The West Bengal verdict certainly poses some difficult questions for the Left Front. The CPI(M) is leading on just 23 seats, with a vote share of 19.7%, down from the 2014 general elections figure of 23%, while its partner, the All India Forward Bloc is leading on two seats, the CPI on one seat and the Revolutionary Socialist Party on one seat.
Clubbed together, their total seats will be lower than the Congress', which is leading on 44 seats, higher than its 2011 tally, even though it contested much fewer seats.
Clearly, the Congress has benefited more from its alliance with the Left than vice-versa.
This has happened despite a resurgence among Left workers. People who had been driven out of their homes came back and started working for the party in their areas, and there was negligible allegations of electoral malpractices. And yet things went pear-shaped for the Left. Here's why.
On Catch's travels through Bengal on the election trail, we found the CPI(M) canvassing for votes based on the Narada sting operation, the breakdown of law and order, and personal attacks on Mamata Banerjee.
However, what the Left probably failed to understand is that Narada was mostly a 'television issue'.
Roshnara Begum, a woman from Murshidabad - a strong Congress bastion - had even told us how Narada is 'not important'. She had sarcastically said this is an election issue only in television studios and air-conditioned rooms.
What the Opposition called a breakdown of law and order was essentially the escalation of political violence, and the CPI(M) was at the receiving end. But political violence has historically been a problem in Bengal, even before Mamata came to power. And people haven't forgotten that.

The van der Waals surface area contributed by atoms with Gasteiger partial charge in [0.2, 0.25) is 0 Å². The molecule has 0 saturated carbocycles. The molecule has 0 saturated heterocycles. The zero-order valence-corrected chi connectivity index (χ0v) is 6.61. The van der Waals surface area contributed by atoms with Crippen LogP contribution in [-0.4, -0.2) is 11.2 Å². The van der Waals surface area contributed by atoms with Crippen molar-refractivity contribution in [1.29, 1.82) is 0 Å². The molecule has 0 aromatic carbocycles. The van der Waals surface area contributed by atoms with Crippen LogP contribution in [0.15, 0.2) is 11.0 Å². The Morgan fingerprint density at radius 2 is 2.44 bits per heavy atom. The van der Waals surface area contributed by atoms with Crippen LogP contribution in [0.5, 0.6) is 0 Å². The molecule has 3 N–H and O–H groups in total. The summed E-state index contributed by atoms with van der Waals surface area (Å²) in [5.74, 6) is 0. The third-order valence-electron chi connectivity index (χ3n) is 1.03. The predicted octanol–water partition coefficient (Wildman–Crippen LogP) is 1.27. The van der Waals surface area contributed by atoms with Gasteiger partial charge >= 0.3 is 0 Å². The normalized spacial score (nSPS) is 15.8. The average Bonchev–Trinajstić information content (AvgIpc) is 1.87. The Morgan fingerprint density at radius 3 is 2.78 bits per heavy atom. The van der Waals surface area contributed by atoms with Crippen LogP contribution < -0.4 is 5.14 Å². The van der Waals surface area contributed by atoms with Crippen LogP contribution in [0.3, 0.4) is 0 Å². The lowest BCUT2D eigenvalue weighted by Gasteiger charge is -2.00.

While it's true that the law and order situation has deteriorated recently, with crimes against women especially on the rise, the government has responded well - arrests have been made and criminals convicted. Many of the perpetrators of such cases were known TMC workers, but that did not stop them from getting arrested.
The CPI(M) would have been better served had it concentrated on the fact that there are no jobs, no industrial resurgence, school service commission examinations don't take place, and even Teacher Eligibility Tests have not resulted in employment.
The most important factor behind the alliance with the Congress, according to the Left, was that the 'people' wanted it. This surely meant only their active cadres, and even among those, the Burdwan lobby and state committee members were against the alliance.
The general public of West Bengal seems to have interpreted this alliance as 'unholy', having no moral or ideological rationale.
Congress votes didn't transfer to the Left; instead, they went to the TMC. On the other hand, active CPI(M) cadres have clearly voted for the Congress, helping the latter emerge as the second largest party in the state.
The disconnect between the people and the CPI(M), which began about 10 years ago, clearly seems to have continued.
Misinterpretation of signs
Till the exit polls came out, CPI(M) workers were optimistic about a win.
Polling in the TMC bastions of North and South 24 Parganas, Hooghly and Birbhum district was largely peaceful. The Election Commission and the police were strict; scores of TMC workers were arrested and goondaism was kept under control.
It was simply a case of the authorities discharging their duties properly. But the CPI(M) misinterpreted this as a sign of change. Many people Catch spoke to thought that the administration had changed its stance sensing a change in regime.
It was incorrect to think that the absence rigging of meant an advantage for the CPI(M).
Most importantly, the CPI(M)'s traditional core base in rural Bengal, who had turned away after the Singur and Nandigram debacles, have reposed their faith in Mamata.
The future for the Left is uncertain. Only time will tell what happens to the party which reigned the state for 34 years in a row.
Edited by Shreyas Sharma
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